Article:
Minolta and Canon initially took a similar approach in their attempts to compete with Nikon at the the top end of the market. They both introduced pro models (with interchangeable finders and focusing screens) and then each brought out a high-end amateur body with much of the same technology in a fixed-prism design. This mirrored Nikon's platform of the F-series cameras with the Nikkormats slotting below (in manual FTn and electronic EL forms). So the XE took its place as the top amateur Minolta body available in 1974. Notably, another factor came in to play in the XE's conception. In June of 1972, Minolta entered into an agreement with Leitz to share technology and cooperate in R&D. This demonstrated how dominant the Japanese manufacturers had become in the camera world and their expertise in electronics was now prized by the German companies. And Minolta was happy to avail themselves of Leitz' experience in optics and production techniques. The XE was the first SLR model developed under this cooperative arrangement and became the template for the Leica R3, as the future XD would also serve as the basis of the R4, R5, R6, and R7 models.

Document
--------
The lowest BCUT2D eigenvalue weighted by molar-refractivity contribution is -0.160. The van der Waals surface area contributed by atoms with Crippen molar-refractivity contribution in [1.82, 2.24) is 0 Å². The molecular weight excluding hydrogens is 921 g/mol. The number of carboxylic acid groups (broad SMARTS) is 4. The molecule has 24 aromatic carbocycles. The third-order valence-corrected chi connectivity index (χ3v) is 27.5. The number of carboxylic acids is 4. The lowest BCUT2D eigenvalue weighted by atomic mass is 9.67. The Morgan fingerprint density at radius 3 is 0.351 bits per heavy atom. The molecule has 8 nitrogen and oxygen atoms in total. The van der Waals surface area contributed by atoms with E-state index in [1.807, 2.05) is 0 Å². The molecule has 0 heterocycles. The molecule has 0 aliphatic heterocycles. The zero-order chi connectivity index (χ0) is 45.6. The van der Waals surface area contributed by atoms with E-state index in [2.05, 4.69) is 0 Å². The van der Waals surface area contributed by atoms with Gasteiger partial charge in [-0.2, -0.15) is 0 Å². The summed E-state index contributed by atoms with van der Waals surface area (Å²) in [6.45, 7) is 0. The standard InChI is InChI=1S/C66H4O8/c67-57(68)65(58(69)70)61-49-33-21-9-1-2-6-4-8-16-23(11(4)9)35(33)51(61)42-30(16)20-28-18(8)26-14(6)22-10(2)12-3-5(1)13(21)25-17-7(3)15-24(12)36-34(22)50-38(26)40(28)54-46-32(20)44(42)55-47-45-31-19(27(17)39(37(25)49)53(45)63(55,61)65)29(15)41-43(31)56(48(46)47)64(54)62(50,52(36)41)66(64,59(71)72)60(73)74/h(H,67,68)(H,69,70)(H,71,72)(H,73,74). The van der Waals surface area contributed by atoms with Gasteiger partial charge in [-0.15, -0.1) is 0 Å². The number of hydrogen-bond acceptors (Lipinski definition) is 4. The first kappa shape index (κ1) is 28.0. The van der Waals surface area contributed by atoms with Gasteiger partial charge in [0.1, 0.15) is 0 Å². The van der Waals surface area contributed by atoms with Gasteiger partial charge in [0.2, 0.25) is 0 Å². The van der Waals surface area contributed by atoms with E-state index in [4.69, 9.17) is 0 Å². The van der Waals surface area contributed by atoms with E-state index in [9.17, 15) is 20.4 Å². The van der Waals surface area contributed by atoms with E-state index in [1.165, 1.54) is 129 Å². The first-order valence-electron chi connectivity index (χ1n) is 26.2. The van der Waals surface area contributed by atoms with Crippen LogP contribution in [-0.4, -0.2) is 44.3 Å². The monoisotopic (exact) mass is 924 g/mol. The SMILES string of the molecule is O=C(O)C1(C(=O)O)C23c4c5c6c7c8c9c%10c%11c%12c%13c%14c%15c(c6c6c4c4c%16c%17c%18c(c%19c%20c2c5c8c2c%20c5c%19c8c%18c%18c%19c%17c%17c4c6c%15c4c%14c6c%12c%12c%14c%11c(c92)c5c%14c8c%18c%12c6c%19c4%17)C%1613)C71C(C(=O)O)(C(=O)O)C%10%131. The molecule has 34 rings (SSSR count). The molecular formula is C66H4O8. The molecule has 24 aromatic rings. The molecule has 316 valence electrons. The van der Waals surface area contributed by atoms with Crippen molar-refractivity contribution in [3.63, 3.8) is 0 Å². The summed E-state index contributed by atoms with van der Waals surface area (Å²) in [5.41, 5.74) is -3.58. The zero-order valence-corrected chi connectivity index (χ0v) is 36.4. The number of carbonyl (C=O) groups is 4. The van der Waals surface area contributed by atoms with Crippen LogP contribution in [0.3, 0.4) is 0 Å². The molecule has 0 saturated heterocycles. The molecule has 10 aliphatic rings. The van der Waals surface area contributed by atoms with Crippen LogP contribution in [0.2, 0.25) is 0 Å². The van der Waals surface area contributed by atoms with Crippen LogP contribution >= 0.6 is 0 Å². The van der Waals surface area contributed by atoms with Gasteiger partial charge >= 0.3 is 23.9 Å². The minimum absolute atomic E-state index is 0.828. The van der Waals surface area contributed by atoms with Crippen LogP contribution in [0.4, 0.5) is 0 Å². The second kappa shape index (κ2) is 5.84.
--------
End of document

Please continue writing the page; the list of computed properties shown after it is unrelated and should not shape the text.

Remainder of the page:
The Exceptional XE